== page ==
Two Things to Have in Your Kitchen

Two Things to Have in Your Kitchen

While the uses for white vinegar are plentiful, apple cider vinegar has arguably even more applications. Its wide-ranging benefits (rivaling the number of uses for tea tree oil and other nifty natural helpers) include everything from curing hiccups to alleviating cold symptoms, and some people have turned to apple cider vinegar to help with health concerns including diabetes, cancer, heart problems, high cholesterol, and weight issues. Read on for more reasons to keep apple cider vinegar handy in your pantry.

Sip some apple cider vinegar mixed with water. If a bacterial infection is at the root of your diarrhea, apple cider vinegar could help contain the problem, thanks to its antibiotic properties. What’s more, some folk remedy experts contend that apple cider vinegar contains pectin, which can help soothe intestinal spasms. Try mixing one or two tablespoons into water, or clear juice like apple juice.

Take a teaspoonful of apple cider vinegar; its sour taste could stop a hiccup in its tracks. One teen took the hiccup remedy further and created a lollipop that includes apple cider vinegar, which she says “cancels out the message to hiccup” by overstimulating the nerves in the throat responsible for the spasms.

As soon as you feel the prickle of a sore throat, employ germ-busting apple cider vinegar to help head off the infection at the pass. Turns out, most germs can’t survive in the acidic environment vinegar creates. Just mix 1/4 cup apple cider vinegar with 1/4 cup warm water and gargle every hour or so.

This pricey option took the longest of all the rice makers to prepare brown rice, but it produced consistently excellent white, brown, and sushi rice. The “fuzzy logic” technology supposedly adjusts time and temperature settings as needed during cooking, and its extensive menu includes settings for “harder” or “softer” rice as well as “quick cooking” (though the rice will be slightly firmer). Its timer and water line markings are clear and the removable inner lid is easy to clean.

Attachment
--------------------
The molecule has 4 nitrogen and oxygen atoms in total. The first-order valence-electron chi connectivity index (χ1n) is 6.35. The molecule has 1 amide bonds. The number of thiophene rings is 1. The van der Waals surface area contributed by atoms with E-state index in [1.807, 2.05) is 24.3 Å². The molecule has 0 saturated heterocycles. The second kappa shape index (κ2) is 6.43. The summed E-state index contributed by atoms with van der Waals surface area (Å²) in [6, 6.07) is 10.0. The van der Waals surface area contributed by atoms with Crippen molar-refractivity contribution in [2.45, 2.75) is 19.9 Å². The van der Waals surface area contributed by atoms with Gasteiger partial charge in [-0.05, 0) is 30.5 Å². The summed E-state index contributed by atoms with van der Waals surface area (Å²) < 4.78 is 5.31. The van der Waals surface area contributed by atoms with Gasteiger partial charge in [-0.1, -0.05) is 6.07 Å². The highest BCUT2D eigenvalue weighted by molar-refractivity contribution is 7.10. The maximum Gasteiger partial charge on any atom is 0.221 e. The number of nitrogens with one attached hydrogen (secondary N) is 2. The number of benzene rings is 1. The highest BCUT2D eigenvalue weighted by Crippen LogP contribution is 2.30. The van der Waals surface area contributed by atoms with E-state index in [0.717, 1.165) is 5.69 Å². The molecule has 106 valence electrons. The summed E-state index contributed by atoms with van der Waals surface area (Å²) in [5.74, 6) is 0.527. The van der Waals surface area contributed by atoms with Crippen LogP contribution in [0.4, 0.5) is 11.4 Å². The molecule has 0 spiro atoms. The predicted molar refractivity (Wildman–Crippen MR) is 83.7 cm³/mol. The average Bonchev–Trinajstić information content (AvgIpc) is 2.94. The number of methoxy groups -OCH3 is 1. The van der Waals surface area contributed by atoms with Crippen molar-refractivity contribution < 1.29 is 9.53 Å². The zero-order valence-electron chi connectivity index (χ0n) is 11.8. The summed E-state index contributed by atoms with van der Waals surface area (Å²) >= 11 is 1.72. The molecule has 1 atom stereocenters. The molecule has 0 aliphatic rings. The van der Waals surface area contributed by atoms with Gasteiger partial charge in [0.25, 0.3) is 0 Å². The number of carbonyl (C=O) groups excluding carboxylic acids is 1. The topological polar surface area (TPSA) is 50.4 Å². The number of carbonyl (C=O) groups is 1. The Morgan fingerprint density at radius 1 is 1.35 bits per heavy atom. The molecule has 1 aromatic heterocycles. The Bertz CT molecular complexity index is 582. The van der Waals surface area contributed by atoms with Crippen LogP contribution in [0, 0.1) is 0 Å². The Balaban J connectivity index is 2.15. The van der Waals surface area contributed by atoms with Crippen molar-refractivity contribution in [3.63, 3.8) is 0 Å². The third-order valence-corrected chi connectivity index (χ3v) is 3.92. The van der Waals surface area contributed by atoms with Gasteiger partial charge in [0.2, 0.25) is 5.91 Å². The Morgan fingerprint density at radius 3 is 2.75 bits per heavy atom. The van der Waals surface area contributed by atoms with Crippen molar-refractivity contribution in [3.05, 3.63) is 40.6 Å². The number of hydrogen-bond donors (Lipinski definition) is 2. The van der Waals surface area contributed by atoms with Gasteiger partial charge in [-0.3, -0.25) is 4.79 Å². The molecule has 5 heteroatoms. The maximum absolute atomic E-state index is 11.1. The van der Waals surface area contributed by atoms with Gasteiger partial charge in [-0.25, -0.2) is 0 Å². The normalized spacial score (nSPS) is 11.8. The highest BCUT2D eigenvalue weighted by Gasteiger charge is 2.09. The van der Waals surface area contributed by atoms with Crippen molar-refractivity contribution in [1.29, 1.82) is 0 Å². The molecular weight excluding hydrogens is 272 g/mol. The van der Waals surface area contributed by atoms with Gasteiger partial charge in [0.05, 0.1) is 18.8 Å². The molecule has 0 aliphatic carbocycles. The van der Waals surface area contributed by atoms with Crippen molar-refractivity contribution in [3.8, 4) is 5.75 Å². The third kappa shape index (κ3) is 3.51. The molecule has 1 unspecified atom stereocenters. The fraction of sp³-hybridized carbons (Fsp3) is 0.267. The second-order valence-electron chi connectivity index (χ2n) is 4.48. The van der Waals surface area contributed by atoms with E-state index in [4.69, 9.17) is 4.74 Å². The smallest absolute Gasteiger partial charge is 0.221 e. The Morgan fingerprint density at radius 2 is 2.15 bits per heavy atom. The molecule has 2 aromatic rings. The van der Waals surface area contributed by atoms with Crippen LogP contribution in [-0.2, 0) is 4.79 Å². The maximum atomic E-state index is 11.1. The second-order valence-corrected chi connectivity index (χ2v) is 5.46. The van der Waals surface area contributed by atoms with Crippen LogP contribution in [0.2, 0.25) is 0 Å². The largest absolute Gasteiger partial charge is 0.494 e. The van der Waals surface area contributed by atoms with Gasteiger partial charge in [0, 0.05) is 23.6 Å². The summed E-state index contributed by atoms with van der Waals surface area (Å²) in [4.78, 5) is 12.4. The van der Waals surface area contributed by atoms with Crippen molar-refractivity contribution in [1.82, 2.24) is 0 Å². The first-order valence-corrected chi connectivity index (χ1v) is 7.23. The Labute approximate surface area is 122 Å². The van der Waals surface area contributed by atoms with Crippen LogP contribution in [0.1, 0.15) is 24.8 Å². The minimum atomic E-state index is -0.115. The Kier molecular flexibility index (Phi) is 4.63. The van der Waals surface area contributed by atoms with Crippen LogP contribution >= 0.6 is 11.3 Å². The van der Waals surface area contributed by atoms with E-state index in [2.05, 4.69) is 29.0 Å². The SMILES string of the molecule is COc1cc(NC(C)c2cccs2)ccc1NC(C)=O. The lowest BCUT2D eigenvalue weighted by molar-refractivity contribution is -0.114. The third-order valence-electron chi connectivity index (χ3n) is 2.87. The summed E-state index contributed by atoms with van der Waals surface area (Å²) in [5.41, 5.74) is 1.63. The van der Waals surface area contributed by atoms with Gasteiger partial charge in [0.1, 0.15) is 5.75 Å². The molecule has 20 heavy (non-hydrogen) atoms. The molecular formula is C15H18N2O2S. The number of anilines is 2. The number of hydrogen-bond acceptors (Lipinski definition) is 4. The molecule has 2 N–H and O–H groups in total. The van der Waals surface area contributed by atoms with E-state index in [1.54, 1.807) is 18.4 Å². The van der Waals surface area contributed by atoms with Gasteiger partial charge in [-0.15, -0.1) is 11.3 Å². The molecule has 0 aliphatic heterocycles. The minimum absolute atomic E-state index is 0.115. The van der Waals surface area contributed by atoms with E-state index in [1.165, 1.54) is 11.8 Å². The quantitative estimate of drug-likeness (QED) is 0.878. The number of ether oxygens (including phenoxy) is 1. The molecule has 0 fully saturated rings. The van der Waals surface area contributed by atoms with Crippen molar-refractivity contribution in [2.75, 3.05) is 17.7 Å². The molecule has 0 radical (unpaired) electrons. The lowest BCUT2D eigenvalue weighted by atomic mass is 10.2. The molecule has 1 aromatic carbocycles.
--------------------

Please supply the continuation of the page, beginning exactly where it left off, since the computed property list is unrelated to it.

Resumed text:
Oster 6-Cup Rice Cooker

For a cheap, one-button machine, this model produced impressive white and sushi rice, though brown rice was a tad dry. Its lift-off lid maintained a tight seal, so rice cooked quickly. It lacks a timer but makes an audible click as it switches to keep-warm mode.

Hamilton Beach Digital Simplicity Deluxe Rice Cooker/Steamer

While this cooker was intuitive, large quantities of rice were unevenly cooked—soggy in some sections, chewy and dry in others—and the quality of the rice further deteriorated as it sat in keep-warm mode. It makes a minimum of 2 cups uncooked (about 4 cups cooked) rice, which is often more than we want to make. Starchy water became trapped under the plastic gasket in the lid and made it difficult to dry properly.

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